Death tax would wreak havoc on a business my dad built up over years
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ILLCO was a very small wholesale distributor in suburban Aurora, with only seven employees, when my father purchased it back in 1973.
Since that time, the business has grown tremendously because of my father’s passion for his industry, his commitment to his employees, and his drive to grow his company. Even when interest rates hovered in the high teens during the late 1970’s and early 1980’s and things looked ominous, he persevered.
Forty years later, my father has a business with eight branches and 97 employees.
My sisters and I grew up understanding that if we want to be successful at anything, we have to work hard and stay focused on our goals. Today, we are all proud to work alongside our dad, our uncles and my brother-in-law, and we look forward to making our own mark on the family business.
However, as we look into the future, we are faced with figuring out how to grow the business while also navigating the waters of estate taxes. We want to continue our family’s legacy and grow the business. But to me, and probably to a large portion of the generation behind me, the federal estate tax is a tremendous entrepreneurial disincentive.
It is fundamentally wrong to place a tax on death. If a person accumulates wealth through hard work, and if that person pays his or her fair share of taxes on income as it is earned, I do not understand how the government can justify taking a significant portion of what’s left simply because he or she opted to save and re-invest rather than consume.
In the case of a family business such as ours, they likely have employed people who pay taxes, bought buildings on which they have paid property taxes, and purchased inventory and supplies that their community needs. They have created opportunity for the community as a whole while creating prosperity for themselves. We all benefit when a small businessperson succeeds.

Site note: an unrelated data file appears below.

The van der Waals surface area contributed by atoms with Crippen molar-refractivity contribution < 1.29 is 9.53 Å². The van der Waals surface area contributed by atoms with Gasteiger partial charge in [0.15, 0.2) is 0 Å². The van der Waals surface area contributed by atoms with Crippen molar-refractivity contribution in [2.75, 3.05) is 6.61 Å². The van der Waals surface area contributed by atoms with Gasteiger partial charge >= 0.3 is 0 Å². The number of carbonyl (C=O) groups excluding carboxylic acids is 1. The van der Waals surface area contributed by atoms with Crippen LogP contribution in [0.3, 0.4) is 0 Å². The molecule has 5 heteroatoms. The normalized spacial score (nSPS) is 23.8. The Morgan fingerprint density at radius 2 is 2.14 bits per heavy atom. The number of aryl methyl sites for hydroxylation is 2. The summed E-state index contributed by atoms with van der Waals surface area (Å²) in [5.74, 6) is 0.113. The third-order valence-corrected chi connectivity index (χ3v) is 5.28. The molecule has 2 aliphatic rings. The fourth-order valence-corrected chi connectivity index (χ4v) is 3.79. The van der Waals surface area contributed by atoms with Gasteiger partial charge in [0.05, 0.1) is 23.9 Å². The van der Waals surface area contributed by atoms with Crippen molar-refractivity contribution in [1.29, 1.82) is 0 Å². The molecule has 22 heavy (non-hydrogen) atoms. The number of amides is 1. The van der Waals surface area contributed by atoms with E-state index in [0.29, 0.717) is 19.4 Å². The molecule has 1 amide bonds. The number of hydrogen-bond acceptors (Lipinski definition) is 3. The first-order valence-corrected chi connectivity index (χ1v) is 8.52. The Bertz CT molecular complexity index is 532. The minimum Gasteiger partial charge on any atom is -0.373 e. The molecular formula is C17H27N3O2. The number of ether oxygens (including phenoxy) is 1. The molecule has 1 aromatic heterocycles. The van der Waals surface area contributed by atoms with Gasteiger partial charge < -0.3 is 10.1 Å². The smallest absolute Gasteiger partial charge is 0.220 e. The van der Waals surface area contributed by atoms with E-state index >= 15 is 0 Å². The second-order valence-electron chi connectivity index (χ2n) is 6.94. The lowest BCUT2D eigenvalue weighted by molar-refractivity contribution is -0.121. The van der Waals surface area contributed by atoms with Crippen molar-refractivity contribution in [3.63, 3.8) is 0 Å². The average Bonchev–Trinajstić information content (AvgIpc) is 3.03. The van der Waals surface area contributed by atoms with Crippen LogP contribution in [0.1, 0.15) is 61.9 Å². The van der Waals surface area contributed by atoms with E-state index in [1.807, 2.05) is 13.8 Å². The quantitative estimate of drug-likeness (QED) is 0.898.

At ILLCO, we provide vital heating, air conditioning and refrigeration parts and supplies to hospitals, schools, nursing homes and grocery stores. We are active in the communities we serve. We own and impeccably maintain six buildings and operate a fleet of 24 trucks.
After paying our taxes and making an annual profit-sharing contribution to our employees, we put the income that’s left right back into the company so that we can continue to carry an extensive inventory, extend payment terms to our customers and maintain our fleet and our buildings.
If something were to happen to my dad and we were left with a large estate tax bill, we would have to sell parts of the company to pay that bill. That likely would mean shutting down branches, laying off workers or liquidating inventory just to pay a tax incurred only because the owner died.
The estate tax is a problem across our industry. The average HVAC distributor holds $20 million in assets between inventory, accounts receivable, warehouses, trucks and equipment. An estate that includes a $20-million small business can be hit with a nearly $4 million estate tax bill. Very few businesses have the cash on hand to pay a $4 million tax bill; they must sell part of the business or limit future growth for years into the future.
The United States has always been the land of opportunity. Small business owners take tremendous risk at great personal sacrifice, and they truly are the backbone of the American economy. No one is asking for it to be easy. But it shouldn’t be the case that the thing that keeps you up at night is the worry that you may leave your kids with a huge tax burden when you die.
Let’s protect our family businesses and the jobs that are part of the American dream. Republicans have been promising to repeal the death tax for many years. I hope that they deliver in comprehensive tax reform. The future of many American small businesses, and the livelihood of all of their employees, depends on it.
Karen Madonia, of Aurora, is CFO of ILLCO, Inc., a Chicago-area distributor of heating, ventilation, air-conditioning and refrigeration equipment, parts and supplies.
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